Providing solutions to problems associated with methodical creation, management and information search in an annotation archive is the core of this study. Information archives grow at a relatively slow space but annotations associated with archives grow geometrically because of the diversity of reflections on documents emanating from different authors and with time. Information annotation by users of document is generally connected to a definite document, specific individuals or a precise time. Annotation can be seen as an informal way for individuals who do not freely have initial rights for a document to "publish" their thoughts on a subject of interest. Publishing one's thoughts using annotations does not involve publication protocols such as copyright issues. Where there is freedom of expression through annotation, the flexibility and frequencies of "publishing" one's views on a subject are bound to increase. This flexibility and simplicity in expression entails a systematic management of an annotation archive. The creation of an annotation database is often seen as the human activity that can embed the function of its creator (who is also a document user), the original document and time. It means that a database of annotations based on three parameters (creator, document and time) may include divergent annotations as a result of multiple documents and human factors. With participation of diverse users, there can be divergent interpretations of subjects of interest based on varying thoughts of users. With change of time, a user's opinion on a subject can change. The question that quickly comes to mind is how can a database growing geometrically, with divergent reflections (annotations), by divergent users with considerable length of time be created and searched effectively in a collaborative environment? We consider creation and the exploration of an annotation database by combining the concept of semantic technology with the topic maps data model. Each word - - used by users in annotation creation benefits from the potential of semantic technology based on topic maps to resolve the difficulty in management. More precisely, our attention in this study is the creation and exploitation of annotation databases to improve information research. Our TMSUMS platform benefits of combining the SUMS-based semantic logical model with the topic maps-based semantic physical data model. As one of the key issues, we brought to light, the problem related to annotation creation in a collaborative environment. Thereafter, we introduce scenarios of information search in an annotation database constructed on specific parameters. We demonstrate how difficult it to search for meaningful information from such an annotation archive/database in a normal situation. Our proposal is a search through such a database with the concepts of semantic technology and topic maps data model to demonstrate how such a search can be improved. Our conception on how various elements of such annotation system illustrates how to build semantic management based on topic maps data model. We point out how annotation management can be improved following this approach.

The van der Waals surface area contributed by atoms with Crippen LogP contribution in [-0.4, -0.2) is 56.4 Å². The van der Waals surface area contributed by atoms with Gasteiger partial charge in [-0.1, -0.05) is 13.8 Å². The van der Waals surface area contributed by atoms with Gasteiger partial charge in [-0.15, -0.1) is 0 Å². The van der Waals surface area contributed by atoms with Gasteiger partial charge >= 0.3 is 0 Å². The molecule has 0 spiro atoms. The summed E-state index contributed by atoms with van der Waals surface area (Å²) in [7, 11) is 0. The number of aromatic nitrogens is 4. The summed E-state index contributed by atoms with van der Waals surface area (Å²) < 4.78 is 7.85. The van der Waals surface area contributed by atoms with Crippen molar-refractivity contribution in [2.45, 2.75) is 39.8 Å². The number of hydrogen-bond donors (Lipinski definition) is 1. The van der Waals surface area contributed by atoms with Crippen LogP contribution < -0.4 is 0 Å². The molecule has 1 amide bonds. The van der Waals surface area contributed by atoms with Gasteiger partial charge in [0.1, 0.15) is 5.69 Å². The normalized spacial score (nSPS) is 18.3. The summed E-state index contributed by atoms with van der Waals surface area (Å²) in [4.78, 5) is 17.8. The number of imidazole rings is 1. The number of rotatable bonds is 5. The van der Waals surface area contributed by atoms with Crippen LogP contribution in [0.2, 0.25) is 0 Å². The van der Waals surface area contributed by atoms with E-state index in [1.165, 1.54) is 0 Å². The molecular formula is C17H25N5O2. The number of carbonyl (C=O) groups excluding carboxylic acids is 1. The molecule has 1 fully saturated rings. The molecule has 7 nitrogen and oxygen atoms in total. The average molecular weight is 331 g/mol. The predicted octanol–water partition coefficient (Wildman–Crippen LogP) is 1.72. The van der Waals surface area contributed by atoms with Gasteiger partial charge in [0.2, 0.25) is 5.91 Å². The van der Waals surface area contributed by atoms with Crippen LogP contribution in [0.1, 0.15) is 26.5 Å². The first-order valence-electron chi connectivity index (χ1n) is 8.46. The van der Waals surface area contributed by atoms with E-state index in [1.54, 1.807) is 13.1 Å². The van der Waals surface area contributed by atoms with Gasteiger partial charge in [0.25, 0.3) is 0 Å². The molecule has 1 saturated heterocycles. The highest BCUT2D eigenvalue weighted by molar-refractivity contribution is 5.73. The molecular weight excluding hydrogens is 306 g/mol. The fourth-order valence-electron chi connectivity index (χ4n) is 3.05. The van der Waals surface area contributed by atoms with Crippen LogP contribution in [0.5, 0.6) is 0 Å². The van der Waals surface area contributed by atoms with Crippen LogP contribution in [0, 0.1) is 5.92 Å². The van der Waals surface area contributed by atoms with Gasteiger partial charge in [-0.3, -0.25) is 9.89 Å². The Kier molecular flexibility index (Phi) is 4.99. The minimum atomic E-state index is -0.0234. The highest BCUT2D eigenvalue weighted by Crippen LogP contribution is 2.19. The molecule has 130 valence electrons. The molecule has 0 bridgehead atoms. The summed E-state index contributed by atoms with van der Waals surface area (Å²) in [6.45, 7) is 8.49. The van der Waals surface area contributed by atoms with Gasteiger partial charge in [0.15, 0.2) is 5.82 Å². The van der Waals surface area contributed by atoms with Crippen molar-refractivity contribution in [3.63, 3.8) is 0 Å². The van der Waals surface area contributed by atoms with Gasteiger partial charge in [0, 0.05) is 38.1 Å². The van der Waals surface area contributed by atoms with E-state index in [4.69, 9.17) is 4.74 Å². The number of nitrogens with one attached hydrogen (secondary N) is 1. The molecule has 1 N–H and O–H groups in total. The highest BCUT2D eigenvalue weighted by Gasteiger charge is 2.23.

Conference Paper